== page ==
Contrary to the widely-held perception that the exorbitant rates charged by private moneylenders is the major factor leading to farm suicides in Punjab, a fresh Punjabi University survey on indebtedness among farmers and agricultural labourers in rural Punjab has shown that 82% (Rs 56,481 crore) of the total debt (Rs 69,355 crore) has been advanced by institutional sources (banks, rural development banks etc) and only the rest 18% (Rs 12,874 crore) by money lenders.
According to the survey — that had 1,007 farm households and 301 agricultural labour households across Hoshiarpur, Ludhiana and Mansa as it sample size — 85% farmers (including both in the marginal as well as the large category) are under debt.
“Our survey has shown that farmers are opting for institutional debt that is available on much lower interest rates than private moneylenders. However, they are still unable to pay debts and thus committing suicides,” said Dr Gian Singh, a professor of economics, and project director of the study titled, ‘Indebtedness among Farmers and Ag ricultural Labourers in Rural Punjab’ conducted for the agricultural cycle for 2014-15.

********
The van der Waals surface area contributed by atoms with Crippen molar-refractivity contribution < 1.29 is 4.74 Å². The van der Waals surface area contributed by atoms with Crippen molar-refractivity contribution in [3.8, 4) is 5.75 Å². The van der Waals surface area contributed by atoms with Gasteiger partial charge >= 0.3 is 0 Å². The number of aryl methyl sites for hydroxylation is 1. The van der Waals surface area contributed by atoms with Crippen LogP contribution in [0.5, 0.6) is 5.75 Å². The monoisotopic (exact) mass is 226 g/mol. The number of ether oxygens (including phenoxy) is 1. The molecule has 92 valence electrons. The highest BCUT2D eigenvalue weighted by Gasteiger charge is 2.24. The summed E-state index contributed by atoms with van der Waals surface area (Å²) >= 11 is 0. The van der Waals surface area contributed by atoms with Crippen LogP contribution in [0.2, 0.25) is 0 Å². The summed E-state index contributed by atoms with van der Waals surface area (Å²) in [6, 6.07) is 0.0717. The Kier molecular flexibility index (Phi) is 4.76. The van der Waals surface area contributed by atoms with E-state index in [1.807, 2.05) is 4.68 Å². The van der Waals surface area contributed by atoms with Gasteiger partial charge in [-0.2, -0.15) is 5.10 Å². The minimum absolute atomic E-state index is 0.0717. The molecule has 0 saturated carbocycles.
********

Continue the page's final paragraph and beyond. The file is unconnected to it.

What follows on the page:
The survey was sponsored by Indian Council of Social Science Research, New Delhi.
“It is the biggest sample size for such study of debt. Those farmers or labourers who have an extra source of income like someone from the family in a government job are free of debt,” said Gian.
Dr Anupama, Dr Gurinder Kaur, Dr Rupinder Kaur and Dr Sukhvir Kaur were other members of the survey team.
Farm labourers face grim plight
Data collected by the survey reveals that each agricultural labour household in the state is under a debt of Rs 68,239 even as there is no fixed source of income that accrues to them. In this category of people, the survey reveals, 91.79% of people have taken the loan from moneylenders. Only 8% of such households have managed to gain access to institutional loans.
The survey has also highlighted that who own land have loan of Rs 1.16 lakh per acre while those tilling the land are under a loan of Rs 71,203 per acre.
“With rising farmer suicides and crop failures, there is need for serious deliberations on the increasing debt on farmers and agricultural labourers. We have compiled the data and will present it at government and non-government platforms. We have to make farming profitable,” said Dr Gian Singh.